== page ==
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Friday, March 29, 2013

Hear This!


Psalm 49

For the director of music. Of the Sons of Korah. A psalm.

1 Hear this, all you peoples;
listen, all who live in this world,
2both low and high,
rich and poor alike:
3My mouth will speak words of wisdom;
the meditation of my heart will give you understanding.
4I will turn my ear to a proverb;
with the harp I will expound my riddle:
5Why should I fear when evil days come,
when wicked deceivers surround me—
6those who trust in their wealth
and boast of their great riches?
7No one can redeem the life of another
or give to God a ransom for them—
8the ransom for a life is costly,
no payment is ever enough—
9so that they should live on forever
and not see decay.
10For all can see that the wise die,
that the foolish and the senseless also perish,
leaving their wealth to others.
11Their tombs will remain their housesb forever,
their dwellings for endless generations,
though they hadc named lands after themselves.
12People, despite their wealth, do not endure;
they are like the beasts that perish.
13This is the fate of those who trust in themselves,
and of their followers, who approve their sayings.d
14They are like sheep and are destined to die;
death will be their shepherd
(but the upright will prevail over them in the morning).
Their forms will decay in the grave,
far from their princely mansions.
15 But God will redeem me from the realm of the dead;
He will surely take me to Himself.

16Do not be overawed when others grow rich,
when the splendor of their houses increases;
17for they will take nothing with them when they die,
their splendor will not descend with them.
18Though while they live they count themselves blessed—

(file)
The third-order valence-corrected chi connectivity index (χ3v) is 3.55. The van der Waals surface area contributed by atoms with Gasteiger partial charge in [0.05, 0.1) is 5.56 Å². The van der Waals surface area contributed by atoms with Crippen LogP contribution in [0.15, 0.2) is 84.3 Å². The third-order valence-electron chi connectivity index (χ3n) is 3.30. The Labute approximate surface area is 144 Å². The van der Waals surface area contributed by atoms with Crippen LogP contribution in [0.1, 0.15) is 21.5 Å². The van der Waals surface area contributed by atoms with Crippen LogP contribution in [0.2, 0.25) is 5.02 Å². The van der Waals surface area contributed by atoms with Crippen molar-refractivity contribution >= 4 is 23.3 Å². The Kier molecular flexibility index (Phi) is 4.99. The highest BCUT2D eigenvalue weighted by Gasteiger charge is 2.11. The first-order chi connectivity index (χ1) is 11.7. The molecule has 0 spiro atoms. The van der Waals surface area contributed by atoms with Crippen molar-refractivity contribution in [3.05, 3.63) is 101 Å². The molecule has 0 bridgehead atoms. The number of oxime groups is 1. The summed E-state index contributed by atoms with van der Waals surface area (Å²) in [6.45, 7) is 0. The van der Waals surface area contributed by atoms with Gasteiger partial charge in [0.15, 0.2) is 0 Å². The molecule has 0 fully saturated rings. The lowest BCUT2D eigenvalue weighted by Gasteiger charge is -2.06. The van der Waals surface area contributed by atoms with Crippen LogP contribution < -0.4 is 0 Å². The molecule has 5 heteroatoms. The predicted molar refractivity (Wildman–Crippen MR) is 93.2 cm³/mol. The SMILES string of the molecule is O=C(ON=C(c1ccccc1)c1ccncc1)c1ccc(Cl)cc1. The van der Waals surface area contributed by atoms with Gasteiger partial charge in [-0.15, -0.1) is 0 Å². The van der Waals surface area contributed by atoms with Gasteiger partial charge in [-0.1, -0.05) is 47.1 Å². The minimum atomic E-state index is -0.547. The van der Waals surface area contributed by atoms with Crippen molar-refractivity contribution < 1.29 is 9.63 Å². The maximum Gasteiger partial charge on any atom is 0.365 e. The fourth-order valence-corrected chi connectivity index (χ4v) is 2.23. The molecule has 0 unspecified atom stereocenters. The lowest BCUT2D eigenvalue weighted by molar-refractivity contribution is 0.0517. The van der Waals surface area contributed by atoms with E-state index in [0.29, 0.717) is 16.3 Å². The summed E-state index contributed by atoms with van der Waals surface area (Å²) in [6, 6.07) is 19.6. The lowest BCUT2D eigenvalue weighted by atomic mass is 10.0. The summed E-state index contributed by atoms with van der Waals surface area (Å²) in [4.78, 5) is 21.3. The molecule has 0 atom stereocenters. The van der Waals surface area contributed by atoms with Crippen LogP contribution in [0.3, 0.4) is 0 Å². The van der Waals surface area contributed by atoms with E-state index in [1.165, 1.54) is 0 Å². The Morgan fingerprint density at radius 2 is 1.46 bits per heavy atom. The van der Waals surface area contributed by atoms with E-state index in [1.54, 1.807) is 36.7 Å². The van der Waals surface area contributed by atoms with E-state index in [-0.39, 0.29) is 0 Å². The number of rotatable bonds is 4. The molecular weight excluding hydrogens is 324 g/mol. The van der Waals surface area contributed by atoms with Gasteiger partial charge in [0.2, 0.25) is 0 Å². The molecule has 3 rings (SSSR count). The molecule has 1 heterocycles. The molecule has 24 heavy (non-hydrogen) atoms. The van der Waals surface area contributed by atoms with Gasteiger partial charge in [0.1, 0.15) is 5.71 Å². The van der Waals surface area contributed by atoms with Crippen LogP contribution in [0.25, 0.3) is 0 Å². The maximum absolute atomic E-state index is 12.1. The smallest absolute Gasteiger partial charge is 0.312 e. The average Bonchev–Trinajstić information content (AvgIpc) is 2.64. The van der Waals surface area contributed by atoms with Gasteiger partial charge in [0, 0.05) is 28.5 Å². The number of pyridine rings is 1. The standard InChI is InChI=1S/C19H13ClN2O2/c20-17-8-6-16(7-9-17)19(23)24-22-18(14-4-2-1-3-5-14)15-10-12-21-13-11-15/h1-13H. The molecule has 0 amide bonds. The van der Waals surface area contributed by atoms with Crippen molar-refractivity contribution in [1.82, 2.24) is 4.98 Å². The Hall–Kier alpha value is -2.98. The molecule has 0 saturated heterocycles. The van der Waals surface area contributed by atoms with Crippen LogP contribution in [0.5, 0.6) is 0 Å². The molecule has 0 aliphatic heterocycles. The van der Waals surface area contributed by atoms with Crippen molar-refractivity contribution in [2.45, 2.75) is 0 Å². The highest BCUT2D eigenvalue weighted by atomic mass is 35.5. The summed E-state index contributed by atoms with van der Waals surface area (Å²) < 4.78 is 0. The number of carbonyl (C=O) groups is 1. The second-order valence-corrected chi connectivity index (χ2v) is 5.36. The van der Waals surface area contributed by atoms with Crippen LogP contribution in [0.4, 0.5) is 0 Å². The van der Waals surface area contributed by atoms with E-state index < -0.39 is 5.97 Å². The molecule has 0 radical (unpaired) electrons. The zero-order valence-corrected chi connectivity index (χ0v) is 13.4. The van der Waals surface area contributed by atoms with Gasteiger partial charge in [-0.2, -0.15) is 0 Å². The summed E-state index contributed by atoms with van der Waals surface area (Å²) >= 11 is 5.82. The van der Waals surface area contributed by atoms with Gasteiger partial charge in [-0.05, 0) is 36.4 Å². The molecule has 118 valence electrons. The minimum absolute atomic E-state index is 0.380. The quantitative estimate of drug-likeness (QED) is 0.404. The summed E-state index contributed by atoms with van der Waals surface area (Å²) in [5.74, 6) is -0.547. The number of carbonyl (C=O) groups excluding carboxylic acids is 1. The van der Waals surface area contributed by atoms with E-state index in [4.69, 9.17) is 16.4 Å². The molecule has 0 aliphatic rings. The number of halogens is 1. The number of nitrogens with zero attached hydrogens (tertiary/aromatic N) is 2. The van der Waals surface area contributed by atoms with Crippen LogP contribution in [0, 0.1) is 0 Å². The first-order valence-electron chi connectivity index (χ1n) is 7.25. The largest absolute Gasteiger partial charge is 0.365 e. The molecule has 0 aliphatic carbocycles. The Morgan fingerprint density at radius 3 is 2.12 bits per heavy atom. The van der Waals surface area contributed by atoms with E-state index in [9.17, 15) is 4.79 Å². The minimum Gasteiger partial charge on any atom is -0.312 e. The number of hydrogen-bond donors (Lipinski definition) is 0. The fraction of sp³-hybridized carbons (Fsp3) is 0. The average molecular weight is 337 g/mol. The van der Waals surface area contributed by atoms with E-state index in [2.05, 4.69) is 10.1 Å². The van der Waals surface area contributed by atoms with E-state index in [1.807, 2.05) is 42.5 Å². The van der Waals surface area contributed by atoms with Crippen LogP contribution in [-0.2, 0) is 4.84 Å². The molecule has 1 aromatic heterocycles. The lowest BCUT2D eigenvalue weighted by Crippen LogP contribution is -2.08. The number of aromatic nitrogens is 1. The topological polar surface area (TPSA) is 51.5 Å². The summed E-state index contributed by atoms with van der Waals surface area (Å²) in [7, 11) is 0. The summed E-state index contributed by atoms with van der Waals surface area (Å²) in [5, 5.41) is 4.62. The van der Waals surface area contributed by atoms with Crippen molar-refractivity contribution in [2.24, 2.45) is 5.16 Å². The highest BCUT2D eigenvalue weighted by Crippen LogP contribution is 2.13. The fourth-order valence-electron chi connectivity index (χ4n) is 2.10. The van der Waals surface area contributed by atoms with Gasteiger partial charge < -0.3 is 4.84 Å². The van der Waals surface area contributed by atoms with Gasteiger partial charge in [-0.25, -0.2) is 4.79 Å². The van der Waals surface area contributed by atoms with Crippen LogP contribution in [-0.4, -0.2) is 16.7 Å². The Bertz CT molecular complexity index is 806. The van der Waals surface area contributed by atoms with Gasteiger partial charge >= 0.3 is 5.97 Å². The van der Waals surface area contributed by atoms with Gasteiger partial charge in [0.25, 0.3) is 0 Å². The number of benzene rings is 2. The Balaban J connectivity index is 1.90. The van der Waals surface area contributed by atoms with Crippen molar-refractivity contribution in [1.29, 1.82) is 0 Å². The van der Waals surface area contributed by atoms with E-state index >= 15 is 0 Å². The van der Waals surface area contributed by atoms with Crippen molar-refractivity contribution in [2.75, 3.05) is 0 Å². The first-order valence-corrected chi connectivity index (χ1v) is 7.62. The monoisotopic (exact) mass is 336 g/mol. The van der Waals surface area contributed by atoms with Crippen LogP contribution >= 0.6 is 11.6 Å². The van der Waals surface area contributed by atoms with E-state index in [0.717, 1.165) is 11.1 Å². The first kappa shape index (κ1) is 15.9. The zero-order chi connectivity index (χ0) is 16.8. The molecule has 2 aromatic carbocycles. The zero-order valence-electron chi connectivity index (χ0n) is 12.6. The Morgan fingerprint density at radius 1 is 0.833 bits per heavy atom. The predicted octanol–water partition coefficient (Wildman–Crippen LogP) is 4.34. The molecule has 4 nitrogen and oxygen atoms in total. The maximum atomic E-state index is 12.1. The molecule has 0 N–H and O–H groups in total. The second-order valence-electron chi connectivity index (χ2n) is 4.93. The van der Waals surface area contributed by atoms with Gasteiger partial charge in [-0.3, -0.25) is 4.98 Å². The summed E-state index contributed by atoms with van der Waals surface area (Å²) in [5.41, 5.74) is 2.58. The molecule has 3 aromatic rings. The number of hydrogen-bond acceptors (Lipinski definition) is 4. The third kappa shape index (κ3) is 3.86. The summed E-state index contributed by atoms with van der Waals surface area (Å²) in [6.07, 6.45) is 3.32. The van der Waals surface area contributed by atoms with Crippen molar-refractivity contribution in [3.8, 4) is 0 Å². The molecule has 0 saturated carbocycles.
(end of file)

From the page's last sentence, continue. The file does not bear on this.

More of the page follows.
and people praise you when you prosper—
19they will join those who have gone before them,
who will never again see the light of life.

20 People who have wealth but lack understanding
are like the beasts that perish.


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PSALM 49

This psalm is a sermon, and so is the next Psalm 50.

In most of the psalms we have the penman praying or praising; in these we have him preaching; and it is our duty, in singing psalms, to teach and admonish ourselves and one another.

The scope and design of this discourse is to convince the men of this world of their sin and folly in setting their hearts upon the things of this world, and so to persuade them to seek the things of a better world; as also to comfort the people of God, in reference to their own troubles and the grief that arises from the prosperity of the wicked.

I. In the preface he proposes to awaken worldly people out of their security (v. 1-3) and to comfort himself and other godly people in a day of distress (v. 4, 5).

II. In the rest of the psalm,

1. He endeavors to convince sinners of their folly in loving the wealth of this world, by showing them

(1.) That they cannot, with all their wealth, save their friends from death (v. 6-9).

(2.) They cannot save themselves from death (v. 10).

(3.) They cannot secure to themselves happiness in this world (v. 11, 12). Much less,

(4.) Can they secure to themselves happiness in the other world (v. 14).

2. He endeavors to comfort himself and other good people,

(1.) Against the fear of death (v. 15).

(2.) Against the fear of the prospering power of wicked people (v. 16-20).

In singing this Psalm let us receive these instructions, and be wise.

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